So where do Hearts fit into all of this?
While Ann Budge no doubt feels duty-bound to highlight how veterans have found it hard since being demobbed, surely the government should be the ones lobbied on this instead of non-combatant civilians who turn up at every home game at Tynecastle?
And why the recruiting stalls? If this is the beginning of other employers - the NHS, police, fire service etc - setting up stalls to provide advice and offer possible recruitment, then that would be acceptable and rule out special treatment or motive for accommodating one section funded by the public purse.
After all, the government has previous on not treating the emergency services too well either. Another cause for Ann to highlight in public?
One area of concern of the stalls was to what information would be conveyed to those enquiring about life in the forces?
Would a young 16 or 17 year-old be told of the rigorous training procedure? being sent somewhere to carry out a policy that you may or may not agree with? Having to kill someone? Or even risk being killed or maimed for life yourself?
Or were they given the standard enticing codswallop that we see when the forces advertise on the TV? Namely, great adventures, learning to ski, learning to abseil, make great mates for life and visit tropical paradises - all in the name of "being the best".
The above was the gist of the marketing act the forces recruiters who visited my school many moons ago. We were given all the carrots mentioned above as well as, and I quote from one recruiter, the "opportunity to kick some Iraqi butt".
Needless to say my old headmaster had to field a number of complaints from parents the following day.
It is hoped those manning the stalls outside of Tynecastle yesterday were more truthful than the TV adverts (and those who visited my school) about what life is really like in the armed forces. Not only when you're in them but what faces you when you leave.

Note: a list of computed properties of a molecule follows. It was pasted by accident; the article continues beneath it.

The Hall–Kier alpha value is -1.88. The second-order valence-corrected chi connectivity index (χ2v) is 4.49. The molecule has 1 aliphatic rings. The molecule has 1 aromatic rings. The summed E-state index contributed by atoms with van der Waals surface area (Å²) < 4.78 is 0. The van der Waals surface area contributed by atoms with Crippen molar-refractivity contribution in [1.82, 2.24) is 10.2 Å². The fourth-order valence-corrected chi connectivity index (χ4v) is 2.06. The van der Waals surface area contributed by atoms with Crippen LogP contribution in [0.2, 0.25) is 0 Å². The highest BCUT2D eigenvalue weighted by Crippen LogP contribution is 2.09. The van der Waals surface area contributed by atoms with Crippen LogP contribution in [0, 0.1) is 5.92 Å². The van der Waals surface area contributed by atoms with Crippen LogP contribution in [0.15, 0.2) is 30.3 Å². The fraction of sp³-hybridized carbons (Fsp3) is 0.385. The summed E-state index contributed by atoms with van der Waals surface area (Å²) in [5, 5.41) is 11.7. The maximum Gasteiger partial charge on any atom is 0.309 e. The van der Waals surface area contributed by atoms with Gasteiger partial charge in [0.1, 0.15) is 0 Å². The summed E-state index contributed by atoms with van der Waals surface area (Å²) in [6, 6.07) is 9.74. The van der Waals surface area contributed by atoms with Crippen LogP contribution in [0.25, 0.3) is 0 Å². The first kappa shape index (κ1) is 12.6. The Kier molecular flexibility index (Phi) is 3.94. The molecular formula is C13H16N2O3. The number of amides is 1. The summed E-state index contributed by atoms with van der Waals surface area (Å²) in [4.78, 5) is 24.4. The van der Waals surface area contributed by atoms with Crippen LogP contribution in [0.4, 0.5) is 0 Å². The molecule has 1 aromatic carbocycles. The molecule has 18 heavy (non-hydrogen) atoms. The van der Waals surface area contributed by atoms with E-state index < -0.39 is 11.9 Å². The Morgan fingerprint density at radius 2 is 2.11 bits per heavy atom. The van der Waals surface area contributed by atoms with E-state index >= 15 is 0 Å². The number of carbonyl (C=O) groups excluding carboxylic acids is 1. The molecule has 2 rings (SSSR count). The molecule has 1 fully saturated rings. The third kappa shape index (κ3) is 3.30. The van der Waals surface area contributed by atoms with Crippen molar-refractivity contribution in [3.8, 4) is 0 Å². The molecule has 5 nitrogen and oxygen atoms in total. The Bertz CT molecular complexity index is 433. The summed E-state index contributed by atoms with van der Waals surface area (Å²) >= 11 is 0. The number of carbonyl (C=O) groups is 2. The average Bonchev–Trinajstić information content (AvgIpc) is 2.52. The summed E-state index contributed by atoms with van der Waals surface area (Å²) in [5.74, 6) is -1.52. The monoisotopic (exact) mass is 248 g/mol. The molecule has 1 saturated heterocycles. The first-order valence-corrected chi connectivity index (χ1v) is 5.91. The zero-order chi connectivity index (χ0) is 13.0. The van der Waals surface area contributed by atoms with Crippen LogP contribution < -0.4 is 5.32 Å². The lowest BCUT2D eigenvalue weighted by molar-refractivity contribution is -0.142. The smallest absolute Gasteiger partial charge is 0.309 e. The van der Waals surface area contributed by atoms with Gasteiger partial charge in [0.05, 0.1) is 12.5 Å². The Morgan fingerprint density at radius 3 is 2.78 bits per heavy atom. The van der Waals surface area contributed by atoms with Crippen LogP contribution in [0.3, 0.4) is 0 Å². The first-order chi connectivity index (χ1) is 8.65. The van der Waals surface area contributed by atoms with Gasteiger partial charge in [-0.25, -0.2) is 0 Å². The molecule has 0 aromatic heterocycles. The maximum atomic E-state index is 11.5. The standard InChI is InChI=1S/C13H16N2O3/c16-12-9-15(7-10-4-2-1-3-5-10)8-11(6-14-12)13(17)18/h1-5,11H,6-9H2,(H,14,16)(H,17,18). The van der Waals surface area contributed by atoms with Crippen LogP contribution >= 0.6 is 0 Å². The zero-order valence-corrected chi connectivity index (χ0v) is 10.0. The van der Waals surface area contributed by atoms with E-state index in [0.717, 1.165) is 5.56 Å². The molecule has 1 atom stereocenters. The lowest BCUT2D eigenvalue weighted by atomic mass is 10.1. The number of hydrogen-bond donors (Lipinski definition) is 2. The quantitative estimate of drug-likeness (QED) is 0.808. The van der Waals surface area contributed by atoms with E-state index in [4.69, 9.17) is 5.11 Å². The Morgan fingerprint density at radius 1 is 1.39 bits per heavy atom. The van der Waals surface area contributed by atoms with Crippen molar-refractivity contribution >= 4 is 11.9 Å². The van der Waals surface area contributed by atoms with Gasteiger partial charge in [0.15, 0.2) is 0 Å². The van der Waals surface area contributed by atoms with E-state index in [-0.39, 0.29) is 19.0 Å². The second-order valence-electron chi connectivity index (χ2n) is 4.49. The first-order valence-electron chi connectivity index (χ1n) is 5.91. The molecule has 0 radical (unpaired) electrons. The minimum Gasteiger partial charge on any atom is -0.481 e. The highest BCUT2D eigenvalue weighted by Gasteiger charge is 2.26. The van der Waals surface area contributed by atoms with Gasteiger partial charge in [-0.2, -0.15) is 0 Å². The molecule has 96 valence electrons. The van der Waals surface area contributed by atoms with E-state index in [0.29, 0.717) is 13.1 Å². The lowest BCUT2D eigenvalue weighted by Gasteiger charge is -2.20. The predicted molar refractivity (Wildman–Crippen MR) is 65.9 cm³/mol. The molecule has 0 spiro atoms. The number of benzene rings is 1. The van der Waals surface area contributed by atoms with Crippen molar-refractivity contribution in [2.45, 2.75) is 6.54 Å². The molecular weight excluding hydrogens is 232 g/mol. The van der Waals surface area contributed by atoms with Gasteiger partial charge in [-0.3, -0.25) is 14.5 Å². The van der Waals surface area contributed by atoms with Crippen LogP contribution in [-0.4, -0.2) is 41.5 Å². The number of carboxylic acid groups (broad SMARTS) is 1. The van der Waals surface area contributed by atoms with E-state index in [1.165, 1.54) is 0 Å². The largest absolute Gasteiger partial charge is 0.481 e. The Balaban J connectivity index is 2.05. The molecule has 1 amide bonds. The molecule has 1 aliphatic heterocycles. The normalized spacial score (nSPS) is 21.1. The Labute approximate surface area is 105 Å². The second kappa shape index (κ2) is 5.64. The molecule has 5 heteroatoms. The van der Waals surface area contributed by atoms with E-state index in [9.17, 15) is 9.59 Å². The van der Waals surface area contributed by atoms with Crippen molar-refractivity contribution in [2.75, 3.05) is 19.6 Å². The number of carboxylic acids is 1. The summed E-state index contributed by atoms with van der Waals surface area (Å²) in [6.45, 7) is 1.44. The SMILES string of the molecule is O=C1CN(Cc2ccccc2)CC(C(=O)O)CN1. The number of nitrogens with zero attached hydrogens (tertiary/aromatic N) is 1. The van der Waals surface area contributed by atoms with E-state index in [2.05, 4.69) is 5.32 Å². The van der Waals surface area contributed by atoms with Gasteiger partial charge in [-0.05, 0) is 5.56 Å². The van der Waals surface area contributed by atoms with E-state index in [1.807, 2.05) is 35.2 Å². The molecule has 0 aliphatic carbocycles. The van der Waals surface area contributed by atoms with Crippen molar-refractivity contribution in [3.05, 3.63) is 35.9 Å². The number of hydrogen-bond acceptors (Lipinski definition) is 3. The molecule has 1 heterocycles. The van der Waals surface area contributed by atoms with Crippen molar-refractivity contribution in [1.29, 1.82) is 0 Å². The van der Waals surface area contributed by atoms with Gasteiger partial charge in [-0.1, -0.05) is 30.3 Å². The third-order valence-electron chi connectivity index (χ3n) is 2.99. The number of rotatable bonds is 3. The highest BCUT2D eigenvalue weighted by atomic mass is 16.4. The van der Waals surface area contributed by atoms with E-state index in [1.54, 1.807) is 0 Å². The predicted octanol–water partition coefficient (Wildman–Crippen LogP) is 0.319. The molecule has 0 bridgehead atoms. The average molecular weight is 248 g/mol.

One argument backing Ann's idea is that the forces should be honoured as "they keep us safe".
Since the end of World War II, armed campaigns taken by the British state has seen our country either be the aggressive party or be part of a group of other aggressive nations.
Examples (from many) being Palestine, Greece, Malaya, Korea, Kenya, Iran, Suez, Aden, Ulster, Iraq (on multiple occasions), Kosovo, Afghanistan, Libya and Syria.
The Falklands War against Argentina is probably the only one that could be classed as a war of defence - a British territory being invaded by another nation that was under a brutal dictatorship. But even then there is a significant grey area as to who are the rightful owners of the South Atlantic islands.
In terms of being kept safe, realistically, the public's first port of call is usually the NHS, the police and the fire service.
Maybe a day in celebration of those services can also be added to the Tynecastle calendar? After all, the emergency services are often said to be needing more nurses, more bobbies on the beat and more firemen to ease their respective burdens.
It would certainly be a more appealing career than being sent off to a foreign land to kill people who you've never had a quarrel with. But they will have an issue with you once you disembark from your landing craft in order to secure an oil or gas pipeline contract for your political leader's mates in the City.
Hearts have already lost good men to military conflict fought on behalf of land and money-grabbing politicians.
We don't need to lose anymore. Be they player or supporter.